Heart weight indexed to height2.7 was clearly associated with waist circumference and the size of intra-abdominal fat deposits, which is in accordance with the earlier autopsy results obtained at our department.1 In the present series, WHR proved to be the best predictor of mild cardiac hypertrophy in addition to age, whereas previously the association between WHR and heart weight/height2.7 had not reached the level of statistical significance.1 The well-known age-induced changes in body composition24 may have been the reason for this, since the earlier series had included older men. This study also showed that mild cardiac hypertrophy and more advanced coronary lesions tended to appear together in young men.
The present autopsy results indicate that abdominal fatness, manifesting itself as increased WHR, is associated with mild cardiac hypertrophy and severity of coronary lesions in the atherosclerosis-prone regions of the coronary tree in men under 40 years of age without any signs of cardiovascular disease in their lifetime. These associations between fat distribution and early cardiovascular changes point to a powerful need for preventive actions with respect to weight gain in young men to alleviate progression of the lesions.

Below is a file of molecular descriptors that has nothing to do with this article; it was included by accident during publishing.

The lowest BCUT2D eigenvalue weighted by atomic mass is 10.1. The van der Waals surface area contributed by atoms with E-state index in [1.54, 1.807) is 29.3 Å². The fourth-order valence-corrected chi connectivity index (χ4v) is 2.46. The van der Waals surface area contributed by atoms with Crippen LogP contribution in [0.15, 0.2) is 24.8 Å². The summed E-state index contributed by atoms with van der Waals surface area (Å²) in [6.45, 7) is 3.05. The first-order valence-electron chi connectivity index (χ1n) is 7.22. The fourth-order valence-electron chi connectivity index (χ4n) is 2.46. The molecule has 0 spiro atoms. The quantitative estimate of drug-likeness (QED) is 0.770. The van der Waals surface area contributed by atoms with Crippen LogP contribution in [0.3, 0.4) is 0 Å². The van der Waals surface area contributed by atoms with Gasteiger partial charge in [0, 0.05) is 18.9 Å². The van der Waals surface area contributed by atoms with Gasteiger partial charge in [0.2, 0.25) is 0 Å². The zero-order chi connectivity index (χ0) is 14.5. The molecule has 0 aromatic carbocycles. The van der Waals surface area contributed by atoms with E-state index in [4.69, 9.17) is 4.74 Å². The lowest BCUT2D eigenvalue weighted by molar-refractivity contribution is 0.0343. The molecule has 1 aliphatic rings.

Selected Abbreviations and Acronyms
|BMI||=||body mass index|
|CX||=||left circumflex artery|
|LAD||=||left anterior descending artery|
|LM||=||left main artery|
|RCA||=||right coronary artery|
The authors wish to thank Marja-Leena Vahera and Mauno Lohvansuu for technical assistance at the autopsies and Marjut Paitsola, Vappu Vähäsarja, Esa Kerttula, and Taina Uusitalo for their assistance in the laboratory.